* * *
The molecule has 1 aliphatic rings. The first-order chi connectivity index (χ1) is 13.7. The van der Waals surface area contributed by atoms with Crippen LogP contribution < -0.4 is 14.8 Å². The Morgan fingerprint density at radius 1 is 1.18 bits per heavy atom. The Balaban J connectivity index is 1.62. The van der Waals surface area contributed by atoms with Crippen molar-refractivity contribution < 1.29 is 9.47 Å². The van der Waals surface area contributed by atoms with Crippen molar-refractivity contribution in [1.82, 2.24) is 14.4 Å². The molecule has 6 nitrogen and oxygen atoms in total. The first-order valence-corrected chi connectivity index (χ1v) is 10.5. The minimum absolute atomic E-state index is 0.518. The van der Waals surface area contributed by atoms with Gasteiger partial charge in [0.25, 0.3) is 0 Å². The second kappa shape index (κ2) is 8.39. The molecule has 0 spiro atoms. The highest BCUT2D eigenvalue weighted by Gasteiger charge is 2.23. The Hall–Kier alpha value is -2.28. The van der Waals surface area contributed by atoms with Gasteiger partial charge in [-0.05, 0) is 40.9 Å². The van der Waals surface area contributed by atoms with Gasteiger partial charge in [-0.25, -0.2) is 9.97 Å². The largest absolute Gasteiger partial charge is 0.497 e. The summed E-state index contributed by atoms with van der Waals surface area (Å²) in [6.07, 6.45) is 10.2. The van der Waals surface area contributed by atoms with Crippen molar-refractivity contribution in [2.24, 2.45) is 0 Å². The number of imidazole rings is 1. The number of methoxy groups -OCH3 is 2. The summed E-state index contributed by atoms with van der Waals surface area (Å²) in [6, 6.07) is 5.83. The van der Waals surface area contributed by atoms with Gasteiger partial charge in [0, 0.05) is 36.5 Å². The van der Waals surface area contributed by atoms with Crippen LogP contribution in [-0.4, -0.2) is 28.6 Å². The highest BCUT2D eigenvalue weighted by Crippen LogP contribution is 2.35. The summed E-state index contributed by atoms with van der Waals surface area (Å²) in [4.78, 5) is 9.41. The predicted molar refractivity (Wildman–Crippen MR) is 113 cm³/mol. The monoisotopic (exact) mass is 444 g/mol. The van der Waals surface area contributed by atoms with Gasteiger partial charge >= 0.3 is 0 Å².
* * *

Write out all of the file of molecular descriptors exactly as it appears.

The molecule has 1 aliphatic rings. The first-order chi connectivity index (χ1) is 13.7. The van der Waals surface area contributed by atoms with Crippen LogP contribution < -0.4 is 14.8 Å². The Morgan fingerprint density at radius 1 is 1.18 bits per heavy atom. The Balaban J connectivity index is 1.62. The van der Waals surface area contributed by atoms with Crippen molar-refractivity contribution < 1.29 is 9.47 Å². The van der Waals surface area contributed by atoms with Crippen molar-refractivity contribution in [1.82, 2.24) is 14.4 Å². The molecule has 6 nitrogen and oxygen atoms in total. The first-order valence-corrected chi connectivity index (χ1v) is 10.5. The minimum absolute atomic E-state index is 0.518. The van der Waals surface area contributed by atoms with Gasteiger partial charge in [0.25, 0.3) is 0 Å². The second kappa shape index (κ2) is 8.39. The molecule has 0 spiro atoms. The highest BCUT2D eigenvalue weighted by Gasteiger charge is 2.23. The Hall–Kier alpha value is -2.28. The van der Waals surface area contributed by atoms with Gasteiger partial charge in [-0.05, 0) is 40.9 Å². The van der Waals surface area contributed by atoms with Gasteiger partial charge in [-0.25, -0.2) is 9.97 Å². The largest absolute Gasteiger partial charge is 0.497 e. The summed E-state index contributed by atoms with van der Waals surface area (Å²) in [6.07, 6.45) is 10.2. The van der Waals surface area contributed by atoms with Crippen molar-refractivity contribution in [2.24, 2.45) is 0 Å². The number of imidazole rings is 1. The number of methoxy groups -OCH3 is 2. The summed E-state index contributed by atoms with van der Waals surface area (Å²) in [6, 6.07) is 5.83. The van der Waals surface area contributed by atoms with Gasteiger partial charge in [0, 0.05) is 36.5 Å². The van der Waals surface area contributed by atoms with Crippen LogP contribution in [-0.4, -0.2) is 28.6 Å². The highest BCUT2D eigenvalue weighted by Crippen LogP contribution is 2.35. The summed E-state index contributed by atoms with van der Waals surface area (Å²) in [4.78, 5) is 9.41. The predicted molar refractivity (Wildman–Crippen MR) is 113 cm³/mol. The monoisotopic (exact) mass is 444 g/mol. The van der Waals surface area contributed by atoms with Gasteiger partial charge >= 0.3 is 0 Å².